U.S. CONSTITUTION AMENDMENT I The first ten amendments to the U.S. Constitution are referred to as the Bill of Rights. The First Amendment, known as the Free Speech (also Freedom of Religion) Amendment, contains three clauses, as follows: [Clause 1, the “Establishment Clause”] Congress shall make no law respecting an establishment of religion, or prohibiting …
The Congress shall have power to lay and collect taxes, duties, imposts and excises, to pay the debts and provide for the common defense and general welfare of the United States; but all duties, imposts and excises shall be uniform throughout the United States;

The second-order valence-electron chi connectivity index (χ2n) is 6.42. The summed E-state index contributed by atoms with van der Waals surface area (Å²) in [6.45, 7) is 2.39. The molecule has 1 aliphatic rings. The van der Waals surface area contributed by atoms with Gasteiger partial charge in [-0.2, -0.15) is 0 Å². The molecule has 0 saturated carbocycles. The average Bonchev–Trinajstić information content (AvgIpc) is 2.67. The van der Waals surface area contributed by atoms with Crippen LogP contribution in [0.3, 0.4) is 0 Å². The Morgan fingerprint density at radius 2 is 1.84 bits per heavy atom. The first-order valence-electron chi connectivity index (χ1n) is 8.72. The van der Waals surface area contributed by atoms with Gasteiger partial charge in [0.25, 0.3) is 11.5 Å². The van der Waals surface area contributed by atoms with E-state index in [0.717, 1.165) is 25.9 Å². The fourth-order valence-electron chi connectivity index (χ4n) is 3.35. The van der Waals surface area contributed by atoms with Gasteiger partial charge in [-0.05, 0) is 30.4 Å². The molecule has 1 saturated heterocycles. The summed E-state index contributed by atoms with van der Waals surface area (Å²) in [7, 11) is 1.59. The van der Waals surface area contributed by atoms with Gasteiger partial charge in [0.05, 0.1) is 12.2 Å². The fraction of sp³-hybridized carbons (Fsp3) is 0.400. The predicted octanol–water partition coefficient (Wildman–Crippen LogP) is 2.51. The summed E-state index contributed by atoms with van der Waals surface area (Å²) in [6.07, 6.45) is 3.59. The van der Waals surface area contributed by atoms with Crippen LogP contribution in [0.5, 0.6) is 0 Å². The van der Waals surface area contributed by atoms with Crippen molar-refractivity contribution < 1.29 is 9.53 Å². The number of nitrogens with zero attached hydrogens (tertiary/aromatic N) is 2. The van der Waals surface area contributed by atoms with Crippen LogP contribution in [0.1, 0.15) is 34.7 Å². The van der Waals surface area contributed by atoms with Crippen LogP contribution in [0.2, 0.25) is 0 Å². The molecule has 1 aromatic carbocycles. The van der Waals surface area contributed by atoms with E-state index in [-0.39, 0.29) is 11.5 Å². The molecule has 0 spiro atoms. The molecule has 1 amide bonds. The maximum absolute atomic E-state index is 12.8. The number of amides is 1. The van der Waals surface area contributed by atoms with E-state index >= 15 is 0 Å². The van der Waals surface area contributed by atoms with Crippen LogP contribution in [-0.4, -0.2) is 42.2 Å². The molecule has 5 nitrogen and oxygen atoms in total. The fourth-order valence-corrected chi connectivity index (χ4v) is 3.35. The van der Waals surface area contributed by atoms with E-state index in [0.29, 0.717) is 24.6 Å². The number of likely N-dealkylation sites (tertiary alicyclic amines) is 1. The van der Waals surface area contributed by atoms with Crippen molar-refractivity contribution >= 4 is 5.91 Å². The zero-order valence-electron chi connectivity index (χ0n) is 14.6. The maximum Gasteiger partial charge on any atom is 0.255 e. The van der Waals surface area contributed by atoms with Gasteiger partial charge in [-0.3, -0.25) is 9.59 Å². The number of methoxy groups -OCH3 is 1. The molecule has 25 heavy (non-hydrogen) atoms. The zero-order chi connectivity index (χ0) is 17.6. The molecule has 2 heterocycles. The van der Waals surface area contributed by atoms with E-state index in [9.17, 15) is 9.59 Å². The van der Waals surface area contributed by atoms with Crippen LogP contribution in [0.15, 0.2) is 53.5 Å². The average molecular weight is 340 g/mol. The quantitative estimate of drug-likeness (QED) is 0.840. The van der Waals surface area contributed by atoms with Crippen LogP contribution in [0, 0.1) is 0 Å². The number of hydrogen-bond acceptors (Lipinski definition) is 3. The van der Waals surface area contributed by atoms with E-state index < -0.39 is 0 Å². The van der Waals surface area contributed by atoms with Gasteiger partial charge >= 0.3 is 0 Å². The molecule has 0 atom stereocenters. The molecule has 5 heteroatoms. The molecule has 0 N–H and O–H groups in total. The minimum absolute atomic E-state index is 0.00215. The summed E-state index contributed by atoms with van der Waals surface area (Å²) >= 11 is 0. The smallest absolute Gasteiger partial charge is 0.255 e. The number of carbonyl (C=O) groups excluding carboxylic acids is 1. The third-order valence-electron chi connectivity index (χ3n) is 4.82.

[Clause 3] To regulate commerce with foreign nations, and among the several states, and with the Indian tribes.
The most recent review of Congress’ Commerce Clause power is in the 2012 U.S. Supreme Cort opinion National Federation of Independent Business v. Sebelius, also known as the Affordable Care Act or “Obamacare” case. Links to the major components of this nearly 200-page Supreme Court opinion appear at the end of this article. But first, a brief history of the Commerce Clause.